A woman came in from the kitchen. She was tall and thin. In a flat voice she said to the man: “Get out of here.” The man hiccupped and said: “Your brat spilled my bottle. Gimme a dollar.”
In the same flat voice: “I have to buy food.”
“I said gimme a dollar!“ The man slapped her face--it did not change--and wrenched a small purse from the string that suspended it around her neck. The boy suddenly was a demon, flying at his father with fists and teeth. It lasted only a second or two. The father kicked him into a corner where he lay, still glaring, wordless and dry-eyed. The mother had not moved; her husband’s handmark was still red on her face when he hulked out, clutching the money bag.
Mrs. Grayson at last crouched in the corner with the eight-year-old boy. “Little Tommy,” she said softly. “My little Tommy! Did you cross the line again?”
He was blubbering in her arms, hysterically, as she caressed him. At last he was able to say: “I didn’t cross the line, Mom. Not this time. It was in school. They said our name was really Krasinsky. God-damn him!” the boy shrieked. “They said his grandfather was named Krasinsky and he moved over the line and changed his name to Grayson! God-damn him! Doing that to us!”
“Now, darling,” his mother said, caressing him. “Now, darling.” His trembling began to ebb. She said: “Let’s get out the spools, Tommy. You mustn’t fall behind in school. You owe that to me, don’t you, darling?”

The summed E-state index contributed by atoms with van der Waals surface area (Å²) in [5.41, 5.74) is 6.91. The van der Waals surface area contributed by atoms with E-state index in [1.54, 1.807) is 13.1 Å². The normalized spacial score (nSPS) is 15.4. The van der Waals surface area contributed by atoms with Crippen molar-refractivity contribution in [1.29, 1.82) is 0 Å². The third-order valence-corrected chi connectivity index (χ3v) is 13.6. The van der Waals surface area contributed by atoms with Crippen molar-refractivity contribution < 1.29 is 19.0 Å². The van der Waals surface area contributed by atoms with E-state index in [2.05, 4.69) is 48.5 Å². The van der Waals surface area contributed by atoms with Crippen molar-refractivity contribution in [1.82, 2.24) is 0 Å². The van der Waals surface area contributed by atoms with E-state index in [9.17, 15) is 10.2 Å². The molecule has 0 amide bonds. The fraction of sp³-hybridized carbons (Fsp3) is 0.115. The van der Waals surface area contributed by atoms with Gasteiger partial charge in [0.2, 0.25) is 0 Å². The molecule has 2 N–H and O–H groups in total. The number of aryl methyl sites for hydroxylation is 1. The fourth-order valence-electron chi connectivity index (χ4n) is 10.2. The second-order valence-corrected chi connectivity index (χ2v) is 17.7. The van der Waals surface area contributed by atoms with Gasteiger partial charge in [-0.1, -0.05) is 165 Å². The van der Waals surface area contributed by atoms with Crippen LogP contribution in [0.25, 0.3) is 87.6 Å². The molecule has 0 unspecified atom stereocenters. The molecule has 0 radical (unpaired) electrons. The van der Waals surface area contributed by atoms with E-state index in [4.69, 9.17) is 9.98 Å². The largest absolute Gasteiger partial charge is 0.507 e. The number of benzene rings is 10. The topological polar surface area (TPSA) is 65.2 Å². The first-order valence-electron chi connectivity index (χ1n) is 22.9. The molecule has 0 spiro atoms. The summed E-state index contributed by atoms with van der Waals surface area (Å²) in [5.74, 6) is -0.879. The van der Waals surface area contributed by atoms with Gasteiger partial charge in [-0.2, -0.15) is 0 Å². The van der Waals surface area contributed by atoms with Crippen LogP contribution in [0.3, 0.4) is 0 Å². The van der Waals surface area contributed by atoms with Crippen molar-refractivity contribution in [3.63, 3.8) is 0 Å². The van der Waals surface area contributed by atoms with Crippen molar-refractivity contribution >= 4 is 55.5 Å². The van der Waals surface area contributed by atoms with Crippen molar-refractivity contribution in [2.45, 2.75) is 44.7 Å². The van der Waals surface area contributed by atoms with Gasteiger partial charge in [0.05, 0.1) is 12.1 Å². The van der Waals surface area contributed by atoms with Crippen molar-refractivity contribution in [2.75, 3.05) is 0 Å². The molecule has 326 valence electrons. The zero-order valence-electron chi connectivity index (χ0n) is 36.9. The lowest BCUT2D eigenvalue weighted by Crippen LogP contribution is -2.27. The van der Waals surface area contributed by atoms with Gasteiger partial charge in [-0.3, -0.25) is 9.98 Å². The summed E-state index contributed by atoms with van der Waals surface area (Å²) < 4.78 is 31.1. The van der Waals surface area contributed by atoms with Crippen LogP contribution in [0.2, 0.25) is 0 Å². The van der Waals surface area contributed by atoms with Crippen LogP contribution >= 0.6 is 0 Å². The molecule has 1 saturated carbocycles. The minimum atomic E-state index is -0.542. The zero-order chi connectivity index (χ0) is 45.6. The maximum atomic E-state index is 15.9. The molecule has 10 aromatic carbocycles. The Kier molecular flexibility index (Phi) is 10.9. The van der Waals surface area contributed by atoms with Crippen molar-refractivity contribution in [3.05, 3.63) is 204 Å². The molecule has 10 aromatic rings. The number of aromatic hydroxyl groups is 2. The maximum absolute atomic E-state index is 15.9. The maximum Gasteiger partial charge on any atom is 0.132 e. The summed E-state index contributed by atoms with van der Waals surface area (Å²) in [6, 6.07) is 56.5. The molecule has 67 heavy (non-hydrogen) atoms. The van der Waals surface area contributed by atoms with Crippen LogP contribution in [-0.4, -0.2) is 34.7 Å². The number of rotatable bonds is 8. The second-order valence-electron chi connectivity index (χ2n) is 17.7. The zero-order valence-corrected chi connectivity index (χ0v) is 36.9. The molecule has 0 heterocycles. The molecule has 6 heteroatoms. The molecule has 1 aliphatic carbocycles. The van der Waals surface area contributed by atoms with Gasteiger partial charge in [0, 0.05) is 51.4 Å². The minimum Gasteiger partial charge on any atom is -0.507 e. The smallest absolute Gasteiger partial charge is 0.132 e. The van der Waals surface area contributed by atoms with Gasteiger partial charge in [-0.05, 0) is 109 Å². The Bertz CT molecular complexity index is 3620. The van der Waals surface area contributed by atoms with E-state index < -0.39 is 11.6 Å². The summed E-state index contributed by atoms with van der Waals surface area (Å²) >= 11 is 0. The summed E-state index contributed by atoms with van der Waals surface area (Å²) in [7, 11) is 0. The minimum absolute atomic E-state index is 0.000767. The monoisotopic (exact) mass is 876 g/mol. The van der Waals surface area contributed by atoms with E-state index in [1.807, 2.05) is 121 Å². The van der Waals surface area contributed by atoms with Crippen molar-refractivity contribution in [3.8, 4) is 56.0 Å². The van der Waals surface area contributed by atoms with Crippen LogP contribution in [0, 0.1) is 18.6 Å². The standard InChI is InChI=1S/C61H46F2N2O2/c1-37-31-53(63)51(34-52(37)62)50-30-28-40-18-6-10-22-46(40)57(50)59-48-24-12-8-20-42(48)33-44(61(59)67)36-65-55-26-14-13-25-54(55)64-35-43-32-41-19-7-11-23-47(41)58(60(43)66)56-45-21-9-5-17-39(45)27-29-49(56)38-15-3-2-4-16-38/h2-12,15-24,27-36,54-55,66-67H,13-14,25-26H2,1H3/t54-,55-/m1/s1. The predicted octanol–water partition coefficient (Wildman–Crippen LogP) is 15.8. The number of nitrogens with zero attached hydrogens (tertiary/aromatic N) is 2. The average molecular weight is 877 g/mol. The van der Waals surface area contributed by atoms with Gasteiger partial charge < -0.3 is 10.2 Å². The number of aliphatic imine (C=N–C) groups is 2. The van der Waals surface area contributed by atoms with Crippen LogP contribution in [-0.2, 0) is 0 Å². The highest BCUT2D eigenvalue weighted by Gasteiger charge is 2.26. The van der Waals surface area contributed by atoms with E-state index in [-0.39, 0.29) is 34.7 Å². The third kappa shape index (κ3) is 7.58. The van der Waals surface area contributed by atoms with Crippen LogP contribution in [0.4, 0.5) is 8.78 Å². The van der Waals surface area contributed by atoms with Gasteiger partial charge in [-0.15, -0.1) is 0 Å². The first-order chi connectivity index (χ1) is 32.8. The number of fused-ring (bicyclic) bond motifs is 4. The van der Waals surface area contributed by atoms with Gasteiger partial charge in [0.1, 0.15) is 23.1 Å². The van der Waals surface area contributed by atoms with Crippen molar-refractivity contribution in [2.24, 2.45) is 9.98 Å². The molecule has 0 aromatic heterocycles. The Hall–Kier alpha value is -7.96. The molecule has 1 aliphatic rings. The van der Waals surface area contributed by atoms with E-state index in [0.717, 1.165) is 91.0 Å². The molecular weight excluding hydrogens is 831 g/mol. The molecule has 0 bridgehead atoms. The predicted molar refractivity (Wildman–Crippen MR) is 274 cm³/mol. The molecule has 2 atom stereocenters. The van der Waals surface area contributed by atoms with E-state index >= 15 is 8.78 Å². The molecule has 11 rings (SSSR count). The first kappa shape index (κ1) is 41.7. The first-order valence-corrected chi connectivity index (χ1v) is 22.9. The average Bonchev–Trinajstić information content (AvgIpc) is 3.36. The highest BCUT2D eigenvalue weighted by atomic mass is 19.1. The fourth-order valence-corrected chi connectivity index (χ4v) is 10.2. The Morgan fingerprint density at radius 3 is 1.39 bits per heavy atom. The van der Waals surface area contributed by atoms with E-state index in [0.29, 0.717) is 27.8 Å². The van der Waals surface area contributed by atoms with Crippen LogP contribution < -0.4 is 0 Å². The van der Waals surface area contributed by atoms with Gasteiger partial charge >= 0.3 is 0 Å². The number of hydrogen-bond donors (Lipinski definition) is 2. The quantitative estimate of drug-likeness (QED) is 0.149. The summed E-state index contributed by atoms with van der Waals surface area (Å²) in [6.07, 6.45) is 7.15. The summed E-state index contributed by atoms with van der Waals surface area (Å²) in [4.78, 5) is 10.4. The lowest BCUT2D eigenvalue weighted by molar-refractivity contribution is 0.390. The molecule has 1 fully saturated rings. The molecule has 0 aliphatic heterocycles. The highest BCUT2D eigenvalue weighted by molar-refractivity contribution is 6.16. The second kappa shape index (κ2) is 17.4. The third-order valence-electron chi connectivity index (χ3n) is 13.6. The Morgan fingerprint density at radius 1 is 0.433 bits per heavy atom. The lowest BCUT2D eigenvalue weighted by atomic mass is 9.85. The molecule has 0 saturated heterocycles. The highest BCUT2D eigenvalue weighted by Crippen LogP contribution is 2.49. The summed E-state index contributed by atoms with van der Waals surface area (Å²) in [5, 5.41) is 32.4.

“Yes, Mom,” he said. He threw his spindly arms around her and kissed her. “Get out the spools. We’ll show him. I mean them.”
President Folsom XXIV lay on his death-bed, feeling no pain, mostly because his personal physician had pumped him full of morphine. Dr. Barnes sat by the bed holding the presidential wrist and waiting, occasionally nodding off and recovering with a belligerent stare around the room. The four wire-service men didn’t care whether he fell asleep or not; they were worriedly discussing the nature and habits of the President’s first-born, who would shortly succeed to the highest office in the Republic.
“A firebrand, they tell me,” the A.P. man said unhappily.
“Firebrands I don’t mind,” the U.P. man said. “He can send out all the inflammatory notes he wants just as long as he isn’t a fiend for exercise. I’m not as young as I once was. You boys wouldn’t remember the old President, Folsom XXII. He used to do point-to-point hiking. He worshipped old F.D.R.”
The I.N.S. man said, lowering his voice: “Then he was worshipping the wrong Roosevelt. Teddy was the athlete.”
Dr. Barnes started, dropped the presidential wrist and held a mirror to the mouth for a moment. “Gentlemen,” he said, “the President is dead.”
“O.K.,” the A.P. man said. “Let’s go, boys. I’ll send in the flash. U.P., you go cover the College of Electors. I.N.S., get onto the President Elect. Trib, collect some interviews and background--”
The door opened abruptly; a colonel of infantry was standing there, breathing hard, with an automatic rifle at port. “Is he dead?” he asked.
“Yes,” the A.P. man said. “If you’ll let me past--”
“Nobody leaves the room,” the colonel said grimly. “I represent General Slocum, Acting President of the Republic. The College of Electors is acting now to ratify--”
A burst of gunfire caught the colonel in the back; he spun and fell, with a single hoarse cry. More gunfire sounded through the White House. A Secret Serviceman ducked his head through the door: “President’s dead? You boys stay put. We’ll have this thing cleaned up in an hour--” He vanished.